Best concerts of 2009 in Aspen, Snowmass
December 31, 2009
ASPEN – Assembling my list of the finest musical moments of each year is always a pleasure. Here in the music-rich upper end of the Roaring Fork Valley, it is an annual exercise in abundance, trying to whittle the festival sets, the Wheeler shows, the Belly Up Aspen gigs, down to two handfuls of the very best.This year it has added meaning. As we all look back over the year just closed, the narratives that stand out are marked by stress and frustration. But as I focused on the musical highlights, 2009 became like all the other years: a barely interrupted string of memorable performances. Ahhh, escapism – how indulgent, effective and necessary.Following, a chronological listing of the year’s best musical distractions.
Who? Socialibrium was a thrown-together quartet of avant-funk players, headed by keyboardist Bernie Worrell (Talking Heads, P-Funk), and playing its third-ever gig. But the group found its feet immediately, firing up aggressive, sophisticated funk without retro leanings. Bassist TM Stevens was my find of the year. Part-time local P-Nut Daniel on electronic saxophone made an invaluable contribution.
What do you get when you cross Chinese folk with Appalachian gospel and string music? When the players – including singer-banjoist Washburn and her beau, banjo master Bla Fleck – are this adventurous, something eye-opening and virtuosic.
This show was billed as an acoustic gig, with the long-running barrio rockers playing the South of the Border material their parents listened to, on Mexican instruments. Which they did for the first portion of the show, and if it had gone on like that all night, there would have been no complaint from me. But after five songs, the electric guitars gradually were added to the mix, and Los Lobos broke into the boundary-pushing rock they are known for.
The electronica duo was fortified by a live band, and a parade of singers from Iran, Argentina, Iceland, Jamaica and Guyana, each one bringing a unique vibe – and plenty of exotic charisma – to the mike. Probably the most cosmopolitan night of entertainment Aspen has seen.
This Los Angeles electro-jam trio doesn’t need a ton of help, especially with the wildly exuberant Steve Molitz on keyboards. But for this festival date Particle brought in extra hands, including String Cheese Incident mandolinist Michael Kang and Tea Leaf Green guitarist Josh Clark, and the energy went over the top.
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These three kings of strings make it look easy to hop from bluegrass to classical, improvisation to composed music. Listeners from all ends of the musical spectrum had to be satisfied.
The politically and socially conscious soul-reggae singer always provides a mix of thoughtful words and danceable grooves. But Franti nearly died of a burst appendix a few weeks before his Labor Day Fest gig – just as he was making his first appearance on the radio charts, with “Say Hey (I Love You)” – and the scare brought him to a new level of energy. This one was explosive.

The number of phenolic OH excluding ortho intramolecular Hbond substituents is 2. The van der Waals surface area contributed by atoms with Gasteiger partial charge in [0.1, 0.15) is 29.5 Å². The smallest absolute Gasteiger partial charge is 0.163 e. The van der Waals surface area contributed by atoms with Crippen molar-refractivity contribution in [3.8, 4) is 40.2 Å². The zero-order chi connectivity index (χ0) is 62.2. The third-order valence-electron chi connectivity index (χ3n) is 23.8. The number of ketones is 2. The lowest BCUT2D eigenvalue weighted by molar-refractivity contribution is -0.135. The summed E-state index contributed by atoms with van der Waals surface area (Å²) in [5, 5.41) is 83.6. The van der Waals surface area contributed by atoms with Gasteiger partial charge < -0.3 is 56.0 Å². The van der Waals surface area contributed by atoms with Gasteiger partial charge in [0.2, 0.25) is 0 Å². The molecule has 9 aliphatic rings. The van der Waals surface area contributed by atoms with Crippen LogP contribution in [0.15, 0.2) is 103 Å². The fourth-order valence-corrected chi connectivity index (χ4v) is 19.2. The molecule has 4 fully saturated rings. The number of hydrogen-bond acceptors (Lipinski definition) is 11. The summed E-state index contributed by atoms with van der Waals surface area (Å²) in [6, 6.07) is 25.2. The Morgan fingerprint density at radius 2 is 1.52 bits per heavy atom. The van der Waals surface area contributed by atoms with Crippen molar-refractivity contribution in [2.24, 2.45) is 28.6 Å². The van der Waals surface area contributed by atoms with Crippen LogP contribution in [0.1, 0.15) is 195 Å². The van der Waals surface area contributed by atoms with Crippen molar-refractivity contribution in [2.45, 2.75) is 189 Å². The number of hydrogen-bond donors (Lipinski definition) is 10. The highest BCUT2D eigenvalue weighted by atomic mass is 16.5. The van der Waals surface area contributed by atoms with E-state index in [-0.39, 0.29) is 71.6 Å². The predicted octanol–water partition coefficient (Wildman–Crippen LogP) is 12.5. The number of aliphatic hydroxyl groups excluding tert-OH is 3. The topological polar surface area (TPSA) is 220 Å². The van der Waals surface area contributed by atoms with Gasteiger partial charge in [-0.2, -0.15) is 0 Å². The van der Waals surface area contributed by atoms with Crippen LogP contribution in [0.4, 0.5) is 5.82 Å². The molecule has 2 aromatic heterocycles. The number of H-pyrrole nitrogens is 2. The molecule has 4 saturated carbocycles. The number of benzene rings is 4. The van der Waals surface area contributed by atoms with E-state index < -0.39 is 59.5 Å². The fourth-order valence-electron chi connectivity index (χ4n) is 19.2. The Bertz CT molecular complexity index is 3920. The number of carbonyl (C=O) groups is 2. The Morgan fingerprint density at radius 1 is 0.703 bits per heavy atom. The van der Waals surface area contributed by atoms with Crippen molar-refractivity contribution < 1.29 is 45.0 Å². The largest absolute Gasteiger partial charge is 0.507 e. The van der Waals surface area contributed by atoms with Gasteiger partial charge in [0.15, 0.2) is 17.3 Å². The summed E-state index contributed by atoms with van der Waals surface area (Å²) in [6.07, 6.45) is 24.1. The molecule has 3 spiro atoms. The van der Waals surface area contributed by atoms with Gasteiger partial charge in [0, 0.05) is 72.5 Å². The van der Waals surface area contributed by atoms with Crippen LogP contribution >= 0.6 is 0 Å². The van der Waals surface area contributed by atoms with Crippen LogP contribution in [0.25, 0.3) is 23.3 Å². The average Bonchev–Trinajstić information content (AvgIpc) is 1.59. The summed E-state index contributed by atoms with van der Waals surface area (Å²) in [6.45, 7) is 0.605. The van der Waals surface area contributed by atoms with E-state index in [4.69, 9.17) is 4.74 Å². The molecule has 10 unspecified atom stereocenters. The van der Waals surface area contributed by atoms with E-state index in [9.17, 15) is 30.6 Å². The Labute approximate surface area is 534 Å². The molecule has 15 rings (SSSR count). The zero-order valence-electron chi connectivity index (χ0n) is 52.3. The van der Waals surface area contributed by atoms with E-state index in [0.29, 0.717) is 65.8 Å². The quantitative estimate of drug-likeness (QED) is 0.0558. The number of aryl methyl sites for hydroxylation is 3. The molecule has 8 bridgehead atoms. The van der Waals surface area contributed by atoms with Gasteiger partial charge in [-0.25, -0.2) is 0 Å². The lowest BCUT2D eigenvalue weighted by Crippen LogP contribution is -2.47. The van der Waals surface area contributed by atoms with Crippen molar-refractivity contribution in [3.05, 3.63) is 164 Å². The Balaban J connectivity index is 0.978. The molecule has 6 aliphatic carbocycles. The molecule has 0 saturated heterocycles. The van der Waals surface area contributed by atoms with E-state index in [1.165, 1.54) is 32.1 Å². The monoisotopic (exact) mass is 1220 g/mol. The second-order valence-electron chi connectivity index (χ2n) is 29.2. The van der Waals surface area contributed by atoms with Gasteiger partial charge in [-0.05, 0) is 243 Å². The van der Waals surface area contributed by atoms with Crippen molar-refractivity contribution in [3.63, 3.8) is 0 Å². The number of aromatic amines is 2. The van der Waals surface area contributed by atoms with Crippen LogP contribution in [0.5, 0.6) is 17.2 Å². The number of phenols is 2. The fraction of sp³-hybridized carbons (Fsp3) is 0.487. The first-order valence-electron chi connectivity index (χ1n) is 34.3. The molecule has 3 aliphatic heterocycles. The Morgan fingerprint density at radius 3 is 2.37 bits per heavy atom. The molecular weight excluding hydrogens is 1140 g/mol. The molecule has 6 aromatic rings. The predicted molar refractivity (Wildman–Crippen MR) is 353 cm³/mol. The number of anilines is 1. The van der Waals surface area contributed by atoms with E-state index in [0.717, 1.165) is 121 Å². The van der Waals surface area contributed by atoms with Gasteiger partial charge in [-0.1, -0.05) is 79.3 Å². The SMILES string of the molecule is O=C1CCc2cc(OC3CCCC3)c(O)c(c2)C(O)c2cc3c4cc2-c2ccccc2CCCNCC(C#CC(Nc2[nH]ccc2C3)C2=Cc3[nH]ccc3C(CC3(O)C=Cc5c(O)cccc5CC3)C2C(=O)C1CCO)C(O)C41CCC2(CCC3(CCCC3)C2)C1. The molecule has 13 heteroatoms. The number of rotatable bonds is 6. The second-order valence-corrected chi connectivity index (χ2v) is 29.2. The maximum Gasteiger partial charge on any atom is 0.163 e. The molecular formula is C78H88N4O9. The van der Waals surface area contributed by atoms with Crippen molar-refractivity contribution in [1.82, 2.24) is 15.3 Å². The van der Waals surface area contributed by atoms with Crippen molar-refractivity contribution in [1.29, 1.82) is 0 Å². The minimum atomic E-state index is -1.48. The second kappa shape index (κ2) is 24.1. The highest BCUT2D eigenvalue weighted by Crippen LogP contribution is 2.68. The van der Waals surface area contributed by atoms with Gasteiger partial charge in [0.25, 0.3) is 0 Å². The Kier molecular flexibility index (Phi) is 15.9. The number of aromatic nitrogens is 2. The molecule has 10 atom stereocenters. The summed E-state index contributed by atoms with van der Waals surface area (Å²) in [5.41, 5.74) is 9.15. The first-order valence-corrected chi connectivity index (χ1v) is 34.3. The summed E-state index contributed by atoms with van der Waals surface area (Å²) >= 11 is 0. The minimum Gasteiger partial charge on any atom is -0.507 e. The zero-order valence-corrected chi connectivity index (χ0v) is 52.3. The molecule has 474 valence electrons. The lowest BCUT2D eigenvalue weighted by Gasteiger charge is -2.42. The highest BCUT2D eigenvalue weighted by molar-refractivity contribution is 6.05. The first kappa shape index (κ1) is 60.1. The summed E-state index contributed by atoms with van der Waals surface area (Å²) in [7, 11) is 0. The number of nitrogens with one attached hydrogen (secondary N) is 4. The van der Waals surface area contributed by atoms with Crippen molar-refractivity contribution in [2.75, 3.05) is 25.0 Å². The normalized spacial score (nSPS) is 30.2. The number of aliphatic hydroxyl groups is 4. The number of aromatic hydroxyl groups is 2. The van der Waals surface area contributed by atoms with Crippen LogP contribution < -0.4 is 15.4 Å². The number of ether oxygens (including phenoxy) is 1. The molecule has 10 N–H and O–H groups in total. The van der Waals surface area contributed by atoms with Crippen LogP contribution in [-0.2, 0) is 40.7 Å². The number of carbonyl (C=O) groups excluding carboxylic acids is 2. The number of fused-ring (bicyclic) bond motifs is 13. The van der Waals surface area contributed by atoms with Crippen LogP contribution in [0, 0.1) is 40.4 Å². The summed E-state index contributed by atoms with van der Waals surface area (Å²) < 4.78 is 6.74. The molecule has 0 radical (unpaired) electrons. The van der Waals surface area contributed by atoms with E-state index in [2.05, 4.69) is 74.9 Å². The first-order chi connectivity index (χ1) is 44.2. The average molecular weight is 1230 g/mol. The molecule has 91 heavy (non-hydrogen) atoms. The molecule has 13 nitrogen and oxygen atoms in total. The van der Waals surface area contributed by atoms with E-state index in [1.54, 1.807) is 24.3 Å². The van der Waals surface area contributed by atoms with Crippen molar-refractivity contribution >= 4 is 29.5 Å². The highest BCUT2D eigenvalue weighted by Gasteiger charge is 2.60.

Elvis’ previous local gig, at Jazz Aspen’s 2006 June Festival, was imperfect, as he tried to share the spotlight with pianist Allen Toussaint. This one was close to perfect, as Costello, this time backed by his regular band, the Imposters, roared through their hits. A few more surprises in the set-list might have been nice for this Elvis lover, but it’s hard to complain about a set featuring “Alison,” “(The Angels Wanna Wear My) Red Shoes,” “(What’s So Funny ’bout) Peace, Love and Understanding?” and so on. And man, did Costello bring it as a guitarist.
The Allmans, too, could have used more imagination in song selection. But Derek Trucks and Warren Haynes are an unbeatable guitar tag-team; founding Bro’ Gregg Allman was in noticeably better shape than at the band’s 2007 appearance; and the “Jessica” they played was spectacular.
Last time the New Jersey bluegrass-rock band played Aspen, in 2005, they put on a magnificent show for a third-full Wheeler Opera House. The word is out – this show sold out – and Railroad Earth justified the love with a glorious night of frontman Todd Sheaffer’s earthy songs and the band’s “We’re-all-riding-this-train-together” vibe.
It had been a full decade since the singer-keyboardist played a public show in Aspen. But Hornsby’s still got the full package – awesome piano skills, an adventurous spirit not afraid to turn sharp musical corners, and a hot, locked-in band ready to follow him anywhere.
Public Enemy has aged well and transfers its music to the stage well – two rare things in hip-hop. Rappers Chuck D and Flavor Flav are a brilliantly balanced pair who add up to something special.
And another half-dozen deserving honorable mention: Guitar Blues: Lyle Lovett (Jan. 17, Wheeler); Ruthie Foster, Jorma Kaukonen and Robben Ford (Feb. 25, Wheeler); Bruce Cockburn (April 7, Wheeler); Sharon Isbin & Mark O’Connor (Aug. 15, Harris Hall); Solas (Nov. 7, Wheeler); Dweezil Zappa Plays Zappa (Nov. 24, Belly Up).And no, I don’t see every show, though it’s nice that sometimes people assume I do. Here are the ones I missed that really tore me up: Gov’t Mule (Feb. 15, Belly Up); Brett Dennen (April 1, Belly Up); John Prine (July 15, Belly Up); Damian Marley & NAS (Aug. 4-5, Belly Up); Trombone Shorty (Aug. 6, Fanny Hill); Punch Brothers (Aug. 17, Harris Hall); Ani DiFranco (Aug. 19, Belly Up); Yo La Tengo (Oct. 11, Belly Up); and Robert Randolph & the Family Band (Dec. 12, Belly Up).Finally, the ones to keep an eye on in the year ahead: Punch Brothers (Jan. 16, Wheeler); Bla Fleck: The Africa Project (Feb. 5, Wheeler); Les Claypool (Feb. 12, Belly Up); Gov’t Mule (Feb. 14, Belly Up); Gomez (March 9, Belly Up); Harry Connick, Jr. (June 25, Jazz Aspen June Festival).firstname.lastname@example.org